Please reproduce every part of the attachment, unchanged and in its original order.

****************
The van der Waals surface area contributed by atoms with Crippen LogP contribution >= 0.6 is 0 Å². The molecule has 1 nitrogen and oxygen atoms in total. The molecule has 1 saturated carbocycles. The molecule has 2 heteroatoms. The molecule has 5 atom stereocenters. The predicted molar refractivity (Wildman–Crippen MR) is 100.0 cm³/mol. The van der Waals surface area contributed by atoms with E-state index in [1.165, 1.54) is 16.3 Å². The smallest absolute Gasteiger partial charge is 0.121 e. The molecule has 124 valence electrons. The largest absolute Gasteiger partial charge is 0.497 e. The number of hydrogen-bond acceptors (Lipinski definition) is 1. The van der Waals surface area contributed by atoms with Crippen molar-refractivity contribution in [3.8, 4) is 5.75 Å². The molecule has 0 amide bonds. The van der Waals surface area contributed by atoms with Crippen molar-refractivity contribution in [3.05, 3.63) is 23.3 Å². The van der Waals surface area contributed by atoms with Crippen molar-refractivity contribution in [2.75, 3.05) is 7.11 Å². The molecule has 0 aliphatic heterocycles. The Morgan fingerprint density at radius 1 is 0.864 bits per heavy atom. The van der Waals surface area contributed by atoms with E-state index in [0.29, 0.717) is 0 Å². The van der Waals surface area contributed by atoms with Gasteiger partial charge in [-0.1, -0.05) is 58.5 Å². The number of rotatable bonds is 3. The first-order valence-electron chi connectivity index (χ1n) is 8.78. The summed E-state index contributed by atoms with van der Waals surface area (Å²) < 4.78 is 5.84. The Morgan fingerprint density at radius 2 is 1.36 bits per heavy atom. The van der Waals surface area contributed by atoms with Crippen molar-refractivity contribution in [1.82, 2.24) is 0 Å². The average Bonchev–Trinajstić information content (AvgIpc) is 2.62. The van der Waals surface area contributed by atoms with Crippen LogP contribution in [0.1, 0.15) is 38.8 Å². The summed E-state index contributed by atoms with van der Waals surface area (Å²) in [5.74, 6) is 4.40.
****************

The van der Waals surface area contributed by atoms with Crippen LogP contribution >= 0.6 is 0 Å². The molecule has 1 nitrogen and oxygen atoms in total. The molecule has 1 saturated carbocycles. The molecule has 2 heteroatoms. The molecule has 5 atom stereocenters. The predicted molar refractivity (Wildman–Crippen MR) is 100.0 cm³/mol. The van der Waals surface area contributed by atoms with E-state index in [1.165, 1.54) is 16.3 Å². The smallest absolute Gasteiger partial charge is 0.121 e. The molecule has 124 valence electrons. The largest absolute Gasteiger partial charge is 0.497 e. The number of hydrogen-bond acceptors (Lipinski definition) is 1. The van der Waals surface area contributed by atoms with Crippen molar-refractivity contribution in [3.8, 4) is 5.75 Å². The molecule has 0 amide bonds. The van der Waals surface area contributed by atoms with Crippen molar-refractivity contribution in [3.05, 3.63) is 23.3 Å². The van der Waals surface area contributed by atoms with Crippen molar-refractivity contribution in [2.75, 3.05) is 7.11 Å². The molecule has 0 aliphatic heterocycles. The Morgan fingerprint density at radius 1 is 0.864 bits per heavy atom. The van der Waals surface area contributed by atoms with E-state index in [0.29, 0.717) is 0 Å². The van der Waals surface area contributed by atoms with Gasteiger partial charge in [-0.1, -0.05) is 58.5 Å². The number of rotatable bonds is 3. The first-order valence-electron chi connectivity index (χ1n) is 8.78. The summed E-state index contributed by atoms with van der Waals surface area (Å²) < 4.78 is 5.84. The Morgan fingerprint density at radius 2 is 1.36 bits per heavy atom. The van der Waals surface area contributed by atoms with Crippen molar-refractivity contribution in [1.82, 2.24) is 0 Å². The average Bonchev–Trinajstić information content (AvgIpc) is 2.62. The van der Waals surface area contributed by atoms with Crippen LogP contribution in [0.1, 0.15) is 38.8 Å². The summed E-state index contributed by atoms with van der Waals surface area (Å²) in [5.74, 6) is 4.40.